making of


Lionhardt was a project that the team all had to come together to accomplish. It encompasses all of the unique skills and talents that each member has learned over the years and forced us to push past and come up with all sorts of new techniques and solutions to accomplish our goals.


Back in early 2016 we wanted to give ourselves the opportunity to make something that would represent who we, as a team had become. Lionhardt is the product of our hard work.

It was pretty early in 2016 when we all sat down and started trying to figure out what is was that we as a team not only could make but really wanted to make. It is something that we have all talked about at great lengths but the ability to make a costume wasn’t enough, it had to be something we really wanted. With Chad having lost an eye, his familiarity with Reinhardt’s character and personality lead him to embrace the idea and present it. Everyone agreed and at this point, with no real deadline in mind we started tinkering with the needs. 

Which Skin To Choose?

Many of the modern games now include now just a variety of characters, but also a variety of skins to choose from. This provides a cool opportunity for cosplayers since you now can pick the skin that suits you best. The skin that first spoke out to us was Stonehardt. Chad’s always had a fascination with natural materials like hardwoods and stone and the most important part was that Stonehardt, unlike everything other skin except Lionhardt had Reinhardt’s face exposed. Later on, other skins with Reinhardt’s face have been released, but at this point in time those two were the only ones. We always like to make emotional connections with people and one thing we often think gets in the way is when a persons costume has their face covered, it can often give a menacing, dissociative feeling and we didn’t want that. We wanted to be able to look around, smile, and yell to the world that we were a person, we had emotions, and that we wanted to communicate. At this point we had decided, Stonehardt was our skin, we started working on the costume and really getting a lot of the logistics figured out. It was right at the point where we had to purchase the paint that Chad through all of us for a loop, in a matter of months Twitch was going to run the first every Cosplay Contest at their annual convention: TwitchCon. Chad said lets enter, even if we don’t win it would be so much fun to participate, meet people, plus entrants would get a travel stipend. This travel stipend should be enough to cover the build cost of materials as well as any other extra features we wanted to add. The only problem that really came to mind was whether or not the color of Stonehardt was going to display well, video well, photograph well. Also whether or not it would do as well in the costume contest. The decision was made after some deliberation to switch from Stonehardt to Lionhardt. Lionhardt’s colors are much brighter and more vibrant. Gold, Silver, Purple, and Teal accents lights would be much better for this competition.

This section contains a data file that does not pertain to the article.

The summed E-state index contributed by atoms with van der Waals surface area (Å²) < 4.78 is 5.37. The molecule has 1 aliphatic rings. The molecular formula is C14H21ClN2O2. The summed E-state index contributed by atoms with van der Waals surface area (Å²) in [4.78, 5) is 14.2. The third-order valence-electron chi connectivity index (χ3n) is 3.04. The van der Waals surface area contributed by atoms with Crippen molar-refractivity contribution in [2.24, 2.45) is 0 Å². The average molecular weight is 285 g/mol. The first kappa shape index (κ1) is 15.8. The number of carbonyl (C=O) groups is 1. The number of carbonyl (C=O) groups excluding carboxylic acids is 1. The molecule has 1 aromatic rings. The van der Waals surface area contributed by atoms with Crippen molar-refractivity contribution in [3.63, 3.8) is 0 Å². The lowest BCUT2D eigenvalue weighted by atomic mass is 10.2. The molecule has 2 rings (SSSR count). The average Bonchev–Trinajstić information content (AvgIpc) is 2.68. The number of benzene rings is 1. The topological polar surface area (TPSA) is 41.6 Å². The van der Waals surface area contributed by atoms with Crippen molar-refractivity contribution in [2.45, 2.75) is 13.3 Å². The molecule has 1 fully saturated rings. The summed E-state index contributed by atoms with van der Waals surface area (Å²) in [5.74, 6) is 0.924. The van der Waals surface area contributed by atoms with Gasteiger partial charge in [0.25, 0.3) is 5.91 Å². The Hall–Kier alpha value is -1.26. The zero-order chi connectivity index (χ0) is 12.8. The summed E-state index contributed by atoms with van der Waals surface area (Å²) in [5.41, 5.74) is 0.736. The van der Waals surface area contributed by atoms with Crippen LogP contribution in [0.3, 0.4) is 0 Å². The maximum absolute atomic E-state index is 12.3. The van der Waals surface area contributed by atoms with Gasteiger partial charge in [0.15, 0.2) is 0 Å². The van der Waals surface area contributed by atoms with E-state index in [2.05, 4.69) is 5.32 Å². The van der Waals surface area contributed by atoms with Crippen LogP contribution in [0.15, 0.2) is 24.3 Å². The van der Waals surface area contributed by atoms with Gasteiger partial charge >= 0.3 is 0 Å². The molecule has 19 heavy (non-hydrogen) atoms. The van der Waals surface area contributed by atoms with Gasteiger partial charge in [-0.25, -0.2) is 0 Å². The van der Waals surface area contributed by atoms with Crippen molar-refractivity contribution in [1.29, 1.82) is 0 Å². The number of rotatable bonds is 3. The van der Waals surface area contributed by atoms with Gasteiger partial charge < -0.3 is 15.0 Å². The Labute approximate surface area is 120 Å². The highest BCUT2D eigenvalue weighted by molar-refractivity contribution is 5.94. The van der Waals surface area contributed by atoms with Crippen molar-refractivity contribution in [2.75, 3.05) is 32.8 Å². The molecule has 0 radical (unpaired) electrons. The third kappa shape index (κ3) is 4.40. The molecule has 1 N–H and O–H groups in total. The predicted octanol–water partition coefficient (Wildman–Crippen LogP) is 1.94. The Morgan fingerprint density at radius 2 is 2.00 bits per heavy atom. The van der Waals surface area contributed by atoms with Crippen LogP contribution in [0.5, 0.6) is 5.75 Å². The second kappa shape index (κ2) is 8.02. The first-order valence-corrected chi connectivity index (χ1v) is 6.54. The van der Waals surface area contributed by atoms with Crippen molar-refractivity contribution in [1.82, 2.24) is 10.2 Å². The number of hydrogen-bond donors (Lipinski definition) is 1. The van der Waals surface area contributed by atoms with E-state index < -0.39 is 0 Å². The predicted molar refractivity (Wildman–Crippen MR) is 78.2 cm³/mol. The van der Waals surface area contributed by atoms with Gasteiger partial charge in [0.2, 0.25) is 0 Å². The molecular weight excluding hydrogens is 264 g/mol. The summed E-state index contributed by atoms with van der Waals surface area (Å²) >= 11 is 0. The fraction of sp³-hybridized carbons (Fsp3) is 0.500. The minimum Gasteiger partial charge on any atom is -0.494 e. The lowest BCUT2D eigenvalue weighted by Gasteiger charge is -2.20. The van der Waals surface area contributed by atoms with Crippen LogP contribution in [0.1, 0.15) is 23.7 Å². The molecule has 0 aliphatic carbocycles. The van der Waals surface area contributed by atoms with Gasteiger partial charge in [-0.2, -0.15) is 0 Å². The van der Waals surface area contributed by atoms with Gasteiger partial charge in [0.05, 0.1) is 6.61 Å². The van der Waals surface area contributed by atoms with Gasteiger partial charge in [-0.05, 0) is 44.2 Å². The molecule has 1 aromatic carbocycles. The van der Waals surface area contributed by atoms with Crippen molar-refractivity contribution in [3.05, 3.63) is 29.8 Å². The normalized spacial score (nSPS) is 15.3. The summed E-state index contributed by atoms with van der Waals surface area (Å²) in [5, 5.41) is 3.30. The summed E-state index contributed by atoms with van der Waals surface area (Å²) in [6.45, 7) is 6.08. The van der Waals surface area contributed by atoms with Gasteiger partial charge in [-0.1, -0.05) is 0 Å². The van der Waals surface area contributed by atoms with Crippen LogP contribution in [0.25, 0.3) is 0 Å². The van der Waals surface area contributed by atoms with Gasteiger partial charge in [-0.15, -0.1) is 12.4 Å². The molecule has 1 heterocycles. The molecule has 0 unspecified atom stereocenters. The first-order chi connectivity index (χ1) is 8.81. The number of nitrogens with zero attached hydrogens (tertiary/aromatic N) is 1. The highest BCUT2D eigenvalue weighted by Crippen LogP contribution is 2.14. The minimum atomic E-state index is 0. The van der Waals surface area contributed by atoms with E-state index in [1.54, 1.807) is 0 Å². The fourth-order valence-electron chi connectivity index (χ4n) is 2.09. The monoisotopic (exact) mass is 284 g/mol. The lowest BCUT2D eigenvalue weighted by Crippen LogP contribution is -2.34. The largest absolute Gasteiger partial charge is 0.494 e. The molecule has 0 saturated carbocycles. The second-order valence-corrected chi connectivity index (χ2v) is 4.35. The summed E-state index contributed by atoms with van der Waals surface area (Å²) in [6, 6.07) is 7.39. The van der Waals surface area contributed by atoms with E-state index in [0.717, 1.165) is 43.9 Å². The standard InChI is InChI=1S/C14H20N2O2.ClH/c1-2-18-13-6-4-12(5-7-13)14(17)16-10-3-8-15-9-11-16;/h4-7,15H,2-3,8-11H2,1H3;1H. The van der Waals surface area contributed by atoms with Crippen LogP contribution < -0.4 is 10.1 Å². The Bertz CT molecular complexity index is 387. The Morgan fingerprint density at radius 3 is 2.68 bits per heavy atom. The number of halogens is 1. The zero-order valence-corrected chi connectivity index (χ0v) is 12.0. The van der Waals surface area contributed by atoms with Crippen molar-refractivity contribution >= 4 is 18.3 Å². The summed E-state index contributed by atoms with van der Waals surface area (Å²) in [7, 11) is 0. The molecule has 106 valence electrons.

Build Materials

The materials used for the construction of Lionhardt are among the following:

18″ Aluminum drywall stilts

Drywall stilts comfort straps:


Tnt Cosplay Supply Eva Foam

6x: Metro Mini Microcontrollers

18650 Battery Charger:

Thermaltake 200mm Case Fan (rear costume exhaust)

Barge Contact Cement

4 Pin Quick Release Connectors (Electrical)

4 wire (electrical)


Tools Used

Badger Crescendo (Airbrush Large surfaces)

Badger Patriot 105 (Airbrush fine detail)

Dewalt Heat Gun

Soldering Iron


Concerns and Logistics

There were many logistical concerns with Lionhardt but the one at the forefront would have to be weight distribution. When making a costume of this size we knew that we would have to use techniques that resulted in light weight pieces rather than dense heavy pieces. We really wanted to make sure that we didn’t make a costume that could only  be worn for minutes and instead while not necessarily being the most comfortable thing, could still be worn for at least a couple of hours.

Tools Used

Badger Crescendo (Airbrush Large surfaces)

Badger Patriot 105 (Airbrush fine detail)

Dewalt Heat Gun

Soldering Iron


Fabrication Techniques used

3d Modeling and Printing

Foam Fabrication

Vacuum Forming

While there are multiple techniques which could be used, we chose those that we believed would result in the lightest overall weight. While we do significant amounts of 3d printing, the weight was a major concern, this is why for the higher detailed pieces, such as the chest lion and the shoulder lions, we chose to produce vacuum form bucks. The other benefit is the option to use different plastics where there would be clear elements such as the mouths and eyes.